National Treasury published their updated Explanatory Memorandum on the Taxation Laws Amendment Bill of 2021 on 25 January 2022.
The document is a lengthy 70 pages and this article will focus on one aspect for the moment; CARBON TAX and RENEWABLE ENERGY INDEPENDENT POWER PRODUCERS.
Given the current Eskom power supply woes, generation of renewable energy-based power by Independent Producers is certainly gaining momentum and the necessary attention. The taxation changes appear to be a good thing in that someone other than Eskom finally has a benefit too.
CARBON TAX ACT
CLARIFYING RENEWABLE ENERGY PREMIUM BENEFICIARIES
Applicable legislation: Section 6(2)(c) of the Carbon Tax Act, 2019 (Act No.15 of 2019) (“the Carbon Tax Act”).
In terms of Section 6(2)(c) of the Carbon Tax Act, provision is made for electricity generators liable for the carbon tax to offset the cost of their additional renewable energy purchases against their carbon tax liability. This provision was intended to address stakeholders’ concerns on possible double taxation due to the introduction of the carbon tax in addition to the “renewable Independent Power Producers tariff” already applied under the Renewable Energy Independent Power Producers Procurement Programme (REIPPPP).
During the Annexure C stakeholder consultations, taxpayers were of the view that the Carbon Tax Act was ambiguous on the intended beneficiaries of this concession and requested clarity on whether renewable-based self-generation with electricity wheeling arrangements through Eskom would also be eligible to claim the renewable energy premium deduction.
Reasons for change
This deduction was initially limited to Eskom and its purchases under the REIPPPP but after stakeholder consultations, was expanded to include other electricity generators for purchases of renewable based electricity under either the REIPPPP or privately.
To address this concern, it is proposed that only entities that are liable for the carbon tax, conduct electricity generation activities and purchase additional primary renewable energy directly either under the REIPPPP or from private independent power producers (IPPs) would be eligible to claim the tax deduction for its renewable energy purchases.
For purchases under the REIPPPP or privately, this would apply where a power purchase agreement exists.
Proposal (dated back to January 2021)
It is proposed that Section 6(2)(c) of the Carbon Tax Act is amended to clarify that the Renewable energy premium to be deducted for purchases of additional renewable electricity is the product of the amount of RE purchased (kWh) under a power purchase agreement and the applicable rate for that technology as specified in the Renewable Energy Notice gazetted by the Minister of Finance, as follows:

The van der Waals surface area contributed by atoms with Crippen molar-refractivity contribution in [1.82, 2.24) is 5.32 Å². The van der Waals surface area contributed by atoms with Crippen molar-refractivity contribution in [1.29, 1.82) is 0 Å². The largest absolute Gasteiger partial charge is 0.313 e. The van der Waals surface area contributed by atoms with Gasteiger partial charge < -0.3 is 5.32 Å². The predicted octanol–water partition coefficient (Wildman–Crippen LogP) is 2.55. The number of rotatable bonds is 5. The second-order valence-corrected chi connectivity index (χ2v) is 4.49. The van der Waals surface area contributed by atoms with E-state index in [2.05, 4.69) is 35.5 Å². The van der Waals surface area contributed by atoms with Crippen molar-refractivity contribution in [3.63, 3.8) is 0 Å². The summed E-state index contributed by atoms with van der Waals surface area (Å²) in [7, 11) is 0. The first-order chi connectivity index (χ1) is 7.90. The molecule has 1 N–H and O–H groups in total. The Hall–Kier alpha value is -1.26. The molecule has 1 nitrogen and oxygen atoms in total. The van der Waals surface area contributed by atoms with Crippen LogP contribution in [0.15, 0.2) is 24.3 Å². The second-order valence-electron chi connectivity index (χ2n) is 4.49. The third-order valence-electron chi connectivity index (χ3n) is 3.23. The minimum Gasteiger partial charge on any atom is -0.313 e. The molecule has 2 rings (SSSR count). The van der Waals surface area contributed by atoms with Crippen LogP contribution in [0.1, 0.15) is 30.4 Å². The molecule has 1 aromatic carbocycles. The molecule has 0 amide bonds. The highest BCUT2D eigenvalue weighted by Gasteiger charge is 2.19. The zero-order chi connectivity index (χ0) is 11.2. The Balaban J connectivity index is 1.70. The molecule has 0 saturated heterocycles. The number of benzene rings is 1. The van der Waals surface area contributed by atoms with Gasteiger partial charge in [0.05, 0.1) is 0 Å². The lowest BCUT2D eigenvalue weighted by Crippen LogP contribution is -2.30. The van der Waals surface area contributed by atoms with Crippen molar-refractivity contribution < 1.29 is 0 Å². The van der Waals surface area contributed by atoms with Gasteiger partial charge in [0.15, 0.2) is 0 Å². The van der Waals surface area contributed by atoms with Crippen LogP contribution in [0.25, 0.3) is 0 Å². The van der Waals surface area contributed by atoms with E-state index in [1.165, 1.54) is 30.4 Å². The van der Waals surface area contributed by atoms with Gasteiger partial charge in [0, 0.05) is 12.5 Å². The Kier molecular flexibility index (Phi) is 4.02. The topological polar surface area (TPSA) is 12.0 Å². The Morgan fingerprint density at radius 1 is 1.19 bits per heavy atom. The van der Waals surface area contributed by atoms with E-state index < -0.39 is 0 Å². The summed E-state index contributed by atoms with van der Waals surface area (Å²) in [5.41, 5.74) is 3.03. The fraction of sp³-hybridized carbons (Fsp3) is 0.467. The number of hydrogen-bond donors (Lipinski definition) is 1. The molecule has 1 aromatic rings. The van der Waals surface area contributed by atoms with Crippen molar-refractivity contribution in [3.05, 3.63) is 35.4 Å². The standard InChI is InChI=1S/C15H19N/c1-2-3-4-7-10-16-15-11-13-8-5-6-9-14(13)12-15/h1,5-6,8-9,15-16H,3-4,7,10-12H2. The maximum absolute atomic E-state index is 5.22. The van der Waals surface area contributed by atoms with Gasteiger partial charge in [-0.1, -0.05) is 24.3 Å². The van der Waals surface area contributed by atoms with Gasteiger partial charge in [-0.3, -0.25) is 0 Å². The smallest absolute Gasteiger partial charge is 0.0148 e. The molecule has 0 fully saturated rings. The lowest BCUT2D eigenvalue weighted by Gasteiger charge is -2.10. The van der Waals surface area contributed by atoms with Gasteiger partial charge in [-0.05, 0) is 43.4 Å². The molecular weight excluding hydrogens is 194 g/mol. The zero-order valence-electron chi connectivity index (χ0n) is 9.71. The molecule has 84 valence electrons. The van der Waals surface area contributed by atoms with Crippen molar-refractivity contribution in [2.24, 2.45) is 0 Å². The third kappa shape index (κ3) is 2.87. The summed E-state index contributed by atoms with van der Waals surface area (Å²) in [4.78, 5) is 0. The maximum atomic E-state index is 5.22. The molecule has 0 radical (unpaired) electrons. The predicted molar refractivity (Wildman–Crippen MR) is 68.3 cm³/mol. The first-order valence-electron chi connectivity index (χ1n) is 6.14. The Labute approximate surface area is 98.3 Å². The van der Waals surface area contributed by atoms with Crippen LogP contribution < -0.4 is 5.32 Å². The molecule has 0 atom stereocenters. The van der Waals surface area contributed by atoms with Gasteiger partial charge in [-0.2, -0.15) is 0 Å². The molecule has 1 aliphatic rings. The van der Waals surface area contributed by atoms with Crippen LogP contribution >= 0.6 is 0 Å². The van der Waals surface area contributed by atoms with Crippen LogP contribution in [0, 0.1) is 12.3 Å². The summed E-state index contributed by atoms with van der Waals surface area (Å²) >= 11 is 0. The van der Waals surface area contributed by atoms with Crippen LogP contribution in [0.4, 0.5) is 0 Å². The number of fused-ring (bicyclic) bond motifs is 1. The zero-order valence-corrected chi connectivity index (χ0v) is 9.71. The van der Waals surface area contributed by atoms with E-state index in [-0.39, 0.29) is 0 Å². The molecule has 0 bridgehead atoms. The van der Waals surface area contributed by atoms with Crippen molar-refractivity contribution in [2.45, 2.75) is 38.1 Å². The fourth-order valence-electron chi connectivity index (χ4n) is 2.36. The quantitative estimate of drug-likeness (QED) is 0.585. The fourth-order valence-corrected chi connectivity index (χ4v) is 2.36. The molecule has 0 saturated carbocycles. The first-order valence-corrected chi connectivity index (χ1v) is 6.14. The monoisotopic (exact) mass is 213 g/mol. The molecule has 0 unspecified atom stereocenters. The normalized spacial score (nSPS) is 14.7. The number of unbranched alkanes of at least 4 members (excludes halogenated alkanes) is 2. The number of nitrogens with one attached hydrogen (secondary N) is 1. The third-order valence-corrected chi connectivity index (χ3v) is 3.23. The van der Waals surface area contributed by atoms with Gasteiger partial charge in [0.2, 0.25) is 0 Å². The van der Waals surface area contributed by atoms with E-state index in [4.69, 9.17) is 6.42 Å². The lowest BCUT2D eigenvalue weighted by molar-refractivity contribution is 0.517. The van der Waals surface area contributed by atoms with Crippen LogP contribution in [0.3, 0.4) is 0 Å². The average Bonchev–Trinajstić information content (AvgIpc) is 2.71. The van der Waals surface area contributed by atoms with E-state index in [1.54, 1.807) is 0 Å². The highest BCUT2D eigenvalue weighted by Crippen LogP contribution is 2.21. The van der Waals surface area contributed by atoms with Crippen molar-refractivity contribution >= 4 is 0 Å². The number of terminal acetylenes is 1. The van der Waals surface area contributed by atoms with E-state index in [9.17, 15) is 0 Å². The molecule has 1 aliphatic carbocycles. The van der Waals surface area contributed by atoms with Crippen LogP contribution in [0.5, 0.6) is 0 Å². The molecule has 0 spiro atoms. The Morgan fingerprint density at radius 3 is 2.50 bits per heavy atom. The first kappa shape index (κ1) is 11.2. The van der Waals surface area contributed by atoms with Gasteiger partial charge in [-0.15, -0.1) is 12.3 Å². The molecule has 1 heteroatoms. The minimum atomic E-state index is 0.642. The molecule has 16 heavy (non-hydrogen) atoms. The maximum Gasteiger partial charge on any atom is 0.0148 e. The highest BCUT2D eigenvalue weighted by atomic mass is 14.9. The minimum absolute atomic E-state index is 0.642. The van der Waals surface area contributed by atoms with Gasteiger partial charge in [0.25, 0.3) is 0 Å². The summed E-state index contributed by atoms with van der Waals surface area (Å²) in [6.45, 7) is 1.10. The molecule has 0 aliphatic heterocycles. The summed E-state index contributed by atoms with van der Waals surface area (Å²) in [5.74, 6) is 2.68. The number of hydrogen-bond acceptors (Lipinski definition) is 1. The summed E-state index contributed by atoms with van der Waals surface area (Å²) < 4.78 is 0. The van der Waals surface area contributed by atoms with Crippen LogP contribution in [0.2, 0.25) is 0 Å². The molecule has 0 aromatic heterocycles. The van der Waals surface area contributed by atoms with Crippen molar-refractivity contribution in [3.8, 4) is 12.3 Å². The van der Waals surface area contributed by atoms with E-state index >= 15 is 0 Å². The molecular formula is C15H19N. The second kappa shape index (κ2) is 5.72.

• Deduction (B) = quantity of renewables purchased (kWh) × rate (Rand) per technology as per the Gazetted notice.
For purposes of Section 6(2)(c) of the Carbon Tax Act, a power purchase agreement (PPA) is a long term electricity supply agreement between a renewable power producer and electricity consumer (buyer or off taker). PPAs can exist for on-site renewable electricity purchases where there is direct supply of electricity to the buyer, and off-site electricity purchases where the producer supplies electricity to the buyer through the national grid.
There are two scenarios under which a taxpayer, who generates electricity from fossil fuels, can purchase renewable electricity from a power producer in terms of a PPA as illustrated in Figure 1 below:
The different scenarios of renewable electricity purchases made by taxpayers either under onsite or offsite PPAs and the eligibility of these purchases for the renewable energy premium deduction are explained below:
• Scenario 1: Illustrates a case where a PPA exists between an independent power producer (IPP) and a taxpayer (electricity generated from fossil fuels), where the electricity is wheeled to the taxpayer’s premises through the national grid. Because the renewable electricity purchase is in terms of an offsite PPA where the electricity generation occurs at the IPP’s premises which are removed from the taxpayer premises, the taxpayer would be eligible to claim the renewable energy premium deduction under the Carbon Tax Act.
• Scenario 2: Illustrates a case where the PPA exists and renewable electricity production by the IPP occurs within the premises of the taxpayer. Since renewable electricity purchases by the taxpayer is in terms of an onsite PPA, this would not be eligible for purposes of the renewable energy premium deduction under the Carbon Tax Act as it resembles self-generation for own use and would not constitute additional renewable electricity purchases.
Future articles will address matters of taxation commentary arising from Treasury’s Memorandum.
Author CL Tonkin